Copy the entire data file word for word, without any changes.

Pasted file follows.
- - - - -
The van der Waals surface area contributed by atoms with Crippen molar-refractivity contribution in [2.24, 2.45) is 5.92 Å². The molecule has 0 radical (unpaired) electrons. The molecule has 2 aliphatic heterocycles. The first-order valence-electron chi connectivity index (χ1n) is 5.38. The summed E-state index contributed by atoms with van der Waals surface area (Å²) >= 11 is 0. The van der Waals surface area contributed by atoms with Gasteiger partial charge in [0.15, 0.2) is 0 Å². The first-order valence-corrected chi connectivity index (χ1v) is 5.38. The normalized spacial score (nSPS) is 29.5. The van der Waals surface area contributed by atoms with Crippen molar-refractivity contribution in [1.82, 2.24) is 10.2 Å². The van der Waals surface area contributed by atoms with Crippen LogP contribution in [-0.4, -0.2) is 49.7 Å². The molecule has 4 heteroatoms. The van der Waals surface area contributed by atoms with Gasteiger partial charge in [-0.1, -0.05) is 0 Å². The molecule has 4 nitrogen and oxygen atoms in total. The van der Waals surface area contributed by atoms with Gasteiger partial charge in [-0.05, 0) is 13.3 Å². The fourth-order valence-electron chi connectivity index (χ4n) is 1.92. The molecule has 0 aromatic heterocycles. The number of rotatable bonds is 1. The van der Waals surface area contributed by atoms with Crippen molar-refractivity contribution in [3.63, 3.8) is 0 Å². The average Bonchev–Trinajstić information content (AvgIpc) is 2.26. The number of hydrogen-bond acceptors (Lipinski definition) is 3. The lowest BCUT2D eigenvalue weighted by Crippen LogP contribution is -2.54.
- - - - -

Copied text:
The van der Waals surface area contributed by atoms with Crippen molar-refractivity contribution in [2.24, 2.45) is 5.92 Å². The molecule has 0 radical (unpaired) electrons. The molecule has 2 aliphatic heterocycles. The first-order valence-electron chi connectivity index (χ1n) is 5.38. The summed E-state index contributed by atoms with van der Waals surface area (Å²) >= 11 is 0. The van der Waals surface area contributed by atoms with Gasteiger partial charge in [0.15, 0.2) is 0 Å². The first-order valence-corrected chi connectivity index (χ1v) is 5.38. The normalized spacial score (nSPS) is 29.5. The van der Waals surface area contributed by atoms with Crippen molar-refractivity contribution in [1.82, 2.24) is 10.2 Å². The van der Waals surface area contributed by atoms with Crippen LogP contribution in [-0.4, -0.2) is 49.7 Å². The molecule has 4 heteroatoms. The van der Waals surface area contributed by atoms with Gasteiger partial charge in [-0.1, -0.05) is 0 Å². The molecule has 4 nitrogen and oxygen atoms in total. The van der Waals surface area contributed by atoms with Gasteiger partial charge in [-0.05, 0) is 13.3 Å². The fourth-order valence-electron chi connectivity index (χ4n) is 1.92. The molecule has 0 aromatic heterocycles. The number of rotatable bonds is 1. The van der Waals surface area contributed by atoms with Crippen molar-refractivity contribution in [3.63, 3.8) is 0 Å². The average Bonchev–Trinajstić information content (AvgIpc) is 2.26. The number of hydrogen-bond acceptors (Lipinski definition) is 3. The lowest BCUT2D eigenvalue weighted by Crippen LogP contribution is -2.54.